You are here

Fallen Worker: Michael Tallent, Tennessee

Michael Tallent had turned 27 only a month before the accident that took his life. Michael was working as a craneman’s helper for W&O Construction Co. at the Kuwahee Wastewater Treatment Plant, a Knoxville Utilities Board facility on Neyland Dr. in Knoxville, Tenn., on New Year’s Eve 2012.

As the crew began to move a load of sheet metal pilings, the crane’s main hoist line came into contact with overhead power lines, striking Michael with a fatal bolt of electricity.

Michael left behind a six-year-old daughter, Kylie Sue.

For the last year of his life Michael had been living with his parents while he looked for work. He had been employed by W&O Construction Co. for about two and a half months when the accident occurred.

Michael was a simple man. Generous and friendly, he was a hard worker who was well-liked by his co-workers. He was planning to train as a welder and looked forward to a career in the construction industry. He came from a tight-knit Knoxville family; he enjoyed helping his parents raise younger children and grandchildren. Michael’s father, Rocky Tallent, says his son was an avid fisherman. He also loved to write poetry, and he left behind him a great many poems, which are a consolation to his family.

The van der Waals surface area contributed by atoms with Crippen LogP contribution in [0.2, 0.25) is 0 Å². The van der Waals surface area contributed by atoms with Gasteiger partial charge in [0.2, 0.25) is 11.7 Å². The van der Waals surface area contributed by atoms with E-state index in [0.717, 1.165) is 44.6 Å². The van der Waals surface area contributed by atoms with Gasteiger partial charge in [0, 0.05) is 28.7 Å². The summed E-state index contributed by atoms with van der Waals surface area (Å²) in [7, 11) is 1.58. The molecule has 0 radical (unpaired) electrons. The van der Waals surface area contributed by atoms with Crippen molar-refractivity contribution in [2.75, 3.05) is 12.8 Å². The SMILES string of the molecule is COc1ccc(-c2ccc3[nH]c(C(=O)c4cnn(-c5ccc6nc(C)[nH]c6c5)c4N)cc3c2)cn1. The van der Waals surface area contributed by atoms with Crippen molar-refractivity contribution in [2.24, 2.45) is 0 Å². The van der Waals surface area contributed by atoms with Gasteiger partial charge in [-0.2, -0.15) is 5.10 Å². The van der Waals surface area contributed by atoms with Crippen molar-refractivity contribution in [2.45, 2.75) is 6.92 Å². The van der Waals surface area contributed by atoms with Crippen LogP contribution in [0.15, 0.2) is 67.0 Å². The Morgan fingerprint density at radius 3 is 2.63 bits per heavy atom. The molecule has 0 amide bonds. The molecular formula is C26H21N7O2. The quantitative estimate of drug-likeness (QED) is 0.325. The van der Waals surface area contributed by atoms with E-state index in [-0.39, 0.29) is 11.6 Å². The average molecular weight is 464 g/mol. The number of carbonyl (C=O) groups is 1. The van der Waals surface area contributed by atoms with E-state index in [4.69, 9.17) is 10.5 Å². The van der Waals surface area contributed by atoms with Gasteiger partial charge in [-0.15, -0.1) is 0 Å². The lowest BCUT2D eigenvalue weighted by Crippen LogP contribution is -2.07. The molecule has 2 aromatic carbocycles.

In response to the incident that took Michael’s life, Tennessee OSHA (TOSHA) charged W&O Construction Co. with 10 serious safety violations and fined it a total of $24,000. The safety violations included allowing untrained and unqualified employees to work as qualified crane operators, riggers and signal persons. TOSHA investigators concluded that all 10 safety violations “were specifically associated with Mr. Tallent’s death.”

After the accident, the Knoxville News Sentinel reported that W&O had been cited for TOSHA violations 11 times since 2009. That history certainly raises questions as to what the Knoxville Utility Board knew about W&O’s deplorable safety record when it entered into a contract with that company, or what it could have known if it had looked into the matter.

Read other stories of fallen workers.  Learn more about Workers’ Memorial Week of Action.